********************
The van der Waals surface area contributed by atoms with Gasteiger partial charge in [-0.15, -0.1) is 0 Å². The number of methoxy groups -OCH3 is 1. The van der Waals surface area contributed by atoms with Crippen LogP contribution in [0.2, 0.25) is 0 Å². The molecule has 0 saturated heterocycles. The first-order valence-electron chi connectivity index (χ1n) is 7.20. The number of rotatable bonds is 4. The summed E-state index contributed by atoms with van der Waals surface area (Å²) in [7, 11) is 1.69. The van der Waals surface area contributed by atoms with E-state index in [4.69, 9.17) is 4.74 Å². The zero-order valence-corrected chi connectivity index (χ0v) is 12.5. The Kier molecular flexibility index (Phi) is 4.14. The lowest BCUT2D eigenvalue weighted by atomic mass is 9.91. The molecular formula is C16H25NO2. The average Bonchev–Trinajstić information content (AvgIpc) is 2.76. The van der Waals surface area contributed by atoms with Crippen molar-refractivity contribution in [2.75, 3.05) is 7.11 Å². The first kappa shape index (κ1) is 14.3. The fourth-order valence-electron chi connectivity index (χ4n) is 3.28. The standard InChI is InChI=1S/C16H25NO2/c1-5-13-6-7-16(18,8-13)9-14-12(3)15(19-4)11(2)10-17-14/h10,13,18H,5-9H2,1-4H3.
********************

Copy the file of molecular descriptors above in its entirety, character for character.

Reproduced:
The van der Waals surface area contributed by atoms with Gasteiger partial charge in [-0.15, -0.1) is 0 Å². The number of methoxy groups -OCH3 is 1. The van der Waals surface area contributed by atoms with Crippen LogP contribution in [0.2, 0.25) is 0 Å². The molecule has 0 saturated heterocycles. The first-order valence-electron chi connectivity index (χ1n) is 7.20. The number of rotatable bonds is 4. The summed E-state index contributed by atoms with van der Waals surface area (Å²) in [7, 11) is 1.69. The van der Waals surface area contributed by atoms with E-state index in [4.69, 9.17) is 4.74 Å². The zero-order valence-corrected chi connectivity index (χ0v) is 12.5. The Kier molecular flexibility index (Phi) is 4.14. The lowest BCUT2D eigenvalue weighted by atomic mass is 9.91. The molecular formula is C16H25NO2. The average Bonchev–Trinajstić information content (AvgIpc) is 2.76. The van der Waals surface area contributed by atoms with Crippen molar-refractivity contribution in [2.75, 3.05) is 7.11 Å². The first kappa shape index (κ1) is 14.3. The fourth-order valence-electron chi connectivity index (χ4n) is 3.28. The standard InChI is InChI=1S/C16H25NO2/c1-5-13-6-7-16(18,8-13)9-14-12(3)15(19-4)11(2)10-17-14/h10,13,18H,5-9H2,1-4H3.